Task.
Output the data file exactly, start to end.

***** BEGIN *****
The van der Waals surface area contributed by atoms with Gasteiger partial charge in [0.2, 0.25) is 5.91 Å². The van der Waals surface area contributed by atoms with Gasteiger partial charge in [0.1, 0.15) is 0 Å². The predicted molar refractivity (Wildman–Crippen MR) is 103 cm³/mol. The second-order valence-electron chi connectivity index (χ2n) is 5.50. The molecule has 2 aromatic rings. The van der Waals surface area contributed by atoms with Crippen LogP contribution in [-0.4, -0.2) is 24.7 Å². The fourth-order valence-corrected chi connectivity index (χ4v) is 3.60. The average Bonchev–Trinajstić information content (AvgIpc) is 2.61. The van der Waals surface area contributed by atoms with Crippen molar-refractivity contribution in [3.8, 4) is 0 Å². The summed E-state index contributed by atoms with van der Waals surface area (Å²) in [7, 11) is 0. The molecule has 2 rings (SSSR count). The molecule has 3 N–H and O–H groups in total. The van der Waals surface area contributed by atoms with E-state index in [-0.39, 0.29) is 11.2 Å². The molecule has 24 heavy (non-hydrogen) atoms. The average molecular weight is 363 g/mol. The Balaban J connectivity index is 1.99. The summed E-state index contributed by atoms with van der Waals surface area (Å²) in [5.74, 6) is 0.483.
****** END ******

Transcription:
The van der Waals surface area contributed by atoms with Gasteiger partial charge in [0.2, 0.25) is 5.91 Å². The van der Waals surface area contributed by atoms with Gasteiger partial charge in [0.1, 0.15) is 0 Å². The predicted molar refractivity (Wildman–Crippen MR) is 103 cm³/mol. The second-order valence-electron chi connectivity index (χ2n) is 5.50. The molecule has 2 aromatic rings. The van der Waals surface area contributed by atoms with Crippen LogP contribution in [-0.4, -0.2) is 24.7 Å². The fourth-order valence-corrected chi connectivity index (χ4v) is 3.60. The average Bonchev–Trinajstić information content (AvgIpc) is 2.61. The van der Waals surface area contributed by atoms with Crippen molar-refractivity contribution in [3.8, 4) is 0 Å². The summed E-state index contributed by atoms with van der Waals surface area (Å²) in [7, 11) is 0. The molecule has 2 rings (SSSR count). The molecule has 3 N–H and O–H groups in total. The van der Waals surface area contributed by atoms with E-state index in [-0.39, 0.29) is 11.2 Å². The molecule has 24 heavy (non-hydrogen) atoms. The average molecular weight is 363 g/mol. The Balaban J connectivity index is 1.99. The summed E-state index contributed by atoms with van der Waals surface area (Å²) in [5.74, 6) is 0.483.